Monday, November 29, 2004

Thanksgiving in Maryland

Supposedly, a commitment to secular education and a reduction of religious content in the classroom requires Maryland to strike mention of the religious aspects of the first Thanksgiving from the lesson plan.

A commitment to secular education and the separation of church and state require that it be taught.

The English colonies prospered because a broad section of the wealth and society of England were committed in the Americas. English colonies were not operated as a royal business, as with Spanish and French colonies, but as thriving communities living under the English Crown.

This was uniquely possible in the English colonies because of the religious repression in England during the 17th century. As the Crown and Parliament settled on one faction of one denomination, discordant groups were urged to either submit or take exile. Because the area of contention was personal conscience, the dispute affected all social and economic classes. Great Catholic lords, and Quaker friends of Court, as well as Puritan merchants and clerks sought refuge in America.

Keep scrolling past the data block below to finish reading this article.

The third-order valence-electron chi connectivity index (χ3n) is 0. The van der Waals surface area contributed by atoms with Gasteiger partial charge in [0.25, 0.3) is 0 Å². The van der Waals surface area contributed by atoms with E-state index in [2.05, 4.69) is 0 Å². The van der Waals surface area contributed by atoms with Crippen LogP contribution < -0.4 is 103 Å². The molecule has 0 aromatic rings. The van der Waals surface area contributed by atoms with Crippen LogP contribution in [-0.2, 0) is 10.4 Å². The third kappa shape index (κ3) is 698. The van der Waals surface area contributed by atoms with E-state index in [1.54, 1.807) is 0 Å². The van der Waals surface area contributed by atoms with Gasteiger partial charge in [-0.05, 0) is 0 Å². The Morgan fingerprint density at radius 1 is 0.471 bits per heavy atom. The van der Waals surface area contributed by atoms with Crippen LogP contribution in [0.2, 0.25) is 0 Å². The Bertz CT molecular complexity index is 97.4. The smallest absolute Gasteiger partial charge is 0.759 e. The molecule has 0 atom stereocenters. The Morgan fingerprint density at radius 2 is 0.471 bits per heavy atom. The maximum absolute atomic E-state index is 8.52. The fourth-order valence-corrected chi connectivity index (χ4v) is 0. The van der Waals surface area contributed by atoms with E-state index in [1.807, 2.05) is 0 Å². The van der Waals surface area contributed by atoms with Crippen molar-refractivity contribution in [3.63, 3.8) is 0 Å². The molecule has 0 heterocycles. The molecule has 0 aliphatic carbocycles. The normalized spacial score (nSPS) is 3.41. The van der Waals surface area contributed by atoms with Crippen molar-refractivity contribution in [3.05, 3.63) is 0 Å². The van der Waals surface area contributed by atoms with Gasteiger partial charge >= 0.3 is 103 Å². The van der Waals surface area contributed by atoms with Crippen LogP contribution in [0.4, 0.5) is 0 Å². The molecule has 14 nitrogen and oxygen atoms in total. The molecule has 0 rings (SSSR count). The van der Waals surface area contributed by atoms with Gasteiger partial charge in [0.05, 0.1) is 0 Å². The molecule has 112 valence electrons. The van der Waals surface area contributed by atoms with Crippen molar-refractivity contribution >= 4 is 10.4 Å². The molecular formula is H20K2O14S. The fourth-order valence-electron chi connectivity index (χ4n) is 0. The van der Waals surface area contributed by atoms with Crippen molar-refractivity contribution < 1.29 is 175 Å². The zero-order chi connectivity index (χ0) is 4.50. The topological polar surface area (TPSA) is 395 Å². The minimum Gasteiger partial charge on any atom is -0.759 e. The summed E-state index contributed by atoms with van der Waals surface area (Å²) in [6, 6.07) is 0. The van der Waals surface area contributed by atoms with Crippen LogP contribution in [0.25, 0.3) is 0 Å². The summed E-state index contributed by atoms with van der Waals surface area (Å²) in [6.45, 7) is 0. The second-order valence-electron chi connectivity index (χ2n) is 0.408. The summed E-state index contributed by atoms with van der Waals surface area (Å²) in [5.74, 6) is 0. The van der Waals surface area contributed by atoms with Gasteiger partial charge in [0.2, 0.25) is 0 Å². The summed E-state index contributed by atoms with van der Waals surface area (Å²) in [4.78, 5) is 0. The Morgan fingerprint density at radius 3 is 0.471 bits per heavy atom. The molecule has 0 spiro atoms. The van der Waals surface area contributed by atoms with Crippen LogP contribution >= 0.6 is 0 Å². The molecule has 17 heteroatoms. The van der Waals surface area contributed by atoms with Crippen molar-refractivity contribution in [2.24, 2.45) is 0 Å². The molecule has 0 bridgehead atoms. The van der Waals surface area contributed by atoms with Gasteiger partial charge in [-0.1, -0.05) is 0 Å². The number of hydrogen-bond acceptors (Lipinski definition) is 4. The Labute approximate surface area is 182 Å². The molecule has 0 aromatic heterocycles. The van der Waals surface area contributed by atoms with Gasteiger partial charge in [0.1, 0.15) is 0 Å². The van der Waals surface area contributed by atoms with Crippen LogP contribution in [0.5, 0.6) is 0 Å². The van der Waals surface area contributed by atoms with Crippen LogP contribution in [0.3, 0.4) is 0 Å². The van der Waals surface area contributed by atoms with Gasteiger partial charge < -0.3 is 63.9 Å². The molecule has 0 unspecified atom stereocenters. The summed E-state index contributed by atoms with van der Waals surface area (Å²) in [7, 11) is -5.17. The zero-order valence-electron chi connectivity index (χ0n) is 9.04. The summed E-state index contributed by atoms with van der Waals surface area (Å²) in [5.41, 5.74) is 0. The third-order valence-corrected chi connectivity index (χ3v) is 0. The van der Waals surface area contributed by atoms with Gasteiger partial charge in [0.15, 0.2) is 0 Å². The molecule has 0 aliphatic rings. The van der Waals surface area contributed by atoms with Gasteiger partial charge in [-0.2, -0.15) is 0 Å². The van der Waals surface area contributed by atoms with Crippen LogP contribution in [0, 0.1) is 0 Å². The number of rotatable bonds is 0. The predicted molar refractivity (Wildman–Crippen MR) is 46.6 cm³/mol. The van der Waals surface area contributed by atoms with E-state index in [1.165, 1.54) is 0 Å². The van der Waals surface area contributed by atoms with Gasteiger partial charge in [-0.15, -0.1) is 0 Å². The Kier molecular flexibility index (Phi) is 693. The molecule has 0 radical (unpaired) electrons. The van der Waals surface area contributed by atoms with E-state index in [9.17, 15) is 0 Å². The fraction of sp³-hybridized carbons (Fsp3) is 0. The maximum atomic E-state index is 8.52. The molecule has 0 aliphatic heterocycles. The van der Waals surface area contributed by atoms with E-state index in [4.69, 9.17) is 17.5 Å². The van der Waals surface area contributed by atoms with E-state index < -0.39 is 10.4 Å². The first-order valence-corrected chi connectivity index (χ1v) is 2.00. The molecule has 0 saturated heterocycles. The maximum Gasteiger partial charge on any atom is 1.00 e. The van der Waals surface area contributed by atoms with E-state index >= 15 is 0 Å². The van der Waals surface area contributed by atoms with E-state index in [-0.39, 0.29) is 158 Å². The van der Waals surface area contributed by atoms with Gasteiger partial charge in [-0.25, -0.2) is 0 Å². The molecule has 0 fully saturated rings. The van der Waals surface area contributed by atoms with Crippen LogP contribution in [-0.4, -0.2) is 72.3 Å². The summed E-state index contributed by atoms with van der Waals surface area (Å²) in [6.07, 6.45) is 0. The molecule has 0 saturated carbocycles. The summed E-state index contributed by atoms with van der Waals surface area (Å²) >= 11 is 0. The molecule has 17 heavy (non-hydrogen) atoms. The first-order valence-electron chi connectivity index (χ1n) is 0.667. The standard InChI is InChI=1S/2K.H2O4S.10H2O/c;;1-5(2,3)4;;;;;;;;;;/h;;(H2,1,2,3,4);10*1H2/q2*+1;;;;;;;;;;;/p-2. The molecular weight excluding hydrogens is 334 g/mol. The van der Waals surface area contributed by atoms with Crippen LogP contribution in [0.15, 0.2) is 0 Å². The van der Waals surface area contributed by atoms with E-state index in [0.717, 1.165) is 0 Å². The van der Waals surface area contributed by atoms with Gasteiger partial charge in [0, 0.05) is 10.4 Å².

The various colonies were not beacons of tolerance. They determined to create intolerant communities of the untolerated, isolated in the wilderness. Any who dissented could leave, and expulsion was a formal penalty in some places.

But the similar problems of an import economy, unwelcome environment, and hostile neighbors, as well as common origins, provided a framework for cooperation among the colonies. They came to work together directly, because issues of religious contention could be put aside to resolve civic concerns, so long as individual conscience was firmly respected.

The guarantees of individual liberties and ban on government interference on religion are so strong in this country, because religious liberty was once prized above all other concerns. That is a simple lesson that deserves to be taught, not ignored out of cowardice.

2 comments:

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southern living at home catalog said...

I don't read *that* many blogs – but it's exciting how much you pick up about southern colonies! I remember learning a theory about southern colonies in one of my psychology classes which said that people prefer things to either be either new and simple, or familiar and complex. Blogger, do you think that applies here?